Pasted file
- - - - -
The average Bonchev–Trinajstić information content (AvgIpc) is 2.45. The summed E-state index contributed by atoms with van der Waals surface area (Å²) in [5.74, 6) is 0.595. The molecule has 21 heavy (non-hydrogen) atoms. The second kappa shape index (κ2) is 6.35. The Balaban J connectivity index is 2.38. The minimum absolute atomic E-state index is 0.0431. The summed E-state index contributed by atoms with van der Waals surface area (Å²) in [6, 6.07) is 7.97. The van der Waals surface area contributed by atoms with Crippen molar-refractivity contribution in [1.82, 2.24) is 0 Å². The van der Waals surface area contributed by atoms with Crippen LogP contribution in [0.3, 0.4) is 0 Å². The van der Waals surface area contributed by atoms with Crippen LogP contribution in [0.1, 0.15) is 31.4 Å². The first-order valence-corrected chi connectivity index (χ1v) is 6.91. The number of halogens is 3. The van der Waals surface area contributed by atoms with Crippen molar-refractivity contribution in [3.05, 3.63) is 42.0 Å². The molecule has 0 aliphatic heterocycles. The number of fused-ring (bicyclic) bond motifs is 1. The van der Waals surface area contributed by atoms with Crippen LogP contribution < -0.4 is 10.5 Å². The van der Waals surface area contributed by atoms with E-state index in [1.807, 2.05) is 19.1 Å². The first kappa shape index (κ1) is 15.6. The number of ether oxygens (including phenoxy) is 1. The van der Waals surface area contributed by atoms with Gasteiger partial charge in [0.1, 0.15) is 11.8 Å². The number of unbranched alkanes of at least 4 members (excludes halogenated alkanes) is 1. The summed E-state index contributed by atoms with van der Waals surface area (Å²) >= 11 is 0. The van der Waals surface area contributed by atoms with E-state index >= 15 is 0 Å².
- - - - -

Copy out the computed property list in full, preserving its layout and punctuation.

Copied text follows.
The average Bonchev–Trinajstić information content (AvgIpc) is 2.45. The summed E-state index contributed by atoms with van der Waals surface area (Å²) in [5.74, 6) is 0.595. The molecule has 21 heavy (non-hydrogen) atoms. The second kappa shape index (κ2) is 6.35. The Balaban J connectivity index is 2.38. The minimum absolute atomic E-state index is 0.0431. The summed E-state index contributed by atoms with van der Waals surface area (Å²) in [6, 6.07) is 7.97. The van der Waals surface area contributed by atoms with Crippen molar-refractivity contribution in [1.82, 2.24) is 0 Å². The van der Waals surface area contributed by atoms with Crippen LogP contribution in [0.3, 0.4) is 0 Å². The van der Waals surface area contributed by atoms with Crippen LogP contribution in [0.1, 0.15) is 31.4 Å². The first-order valence-corrected chi connectivity index (χ1v) is 6.91. The number of halogens is 3. The van der Waals surface area contributed by atoms with Crippen molar-refractivity contribution in [3.05, 3.63) is 42.0 Å². The molecule has 0 aliphatic heterocycles. The number of fused-ring (bicyclic) bond motifs is 1. The van der Waals surface area contributed by atoms with Crippen LogP contribution < -0.4 is 10.5 Å². The van der Waals surface area contributed by atoms with E-state index in [1.807, 2.05) is 19.1 Å². The first kappa shape index (κ1) is 15.6. The number of ether oxygens (including phenoxy) is 1. The van der Waals surface area contributed by atoms with Gasteiger partial charge in [0.1, 0.15) is 11.8 Å². The number of unbranched alkanes of at least 4 members (excludes halogenated alkanes) is 1. The summed E-state index contributed by atoms with van der Waals surface area (Å²) >= 11 is 0. The van der Waals surface area contributed by atoms with E-state index >= 15 is 0 Å².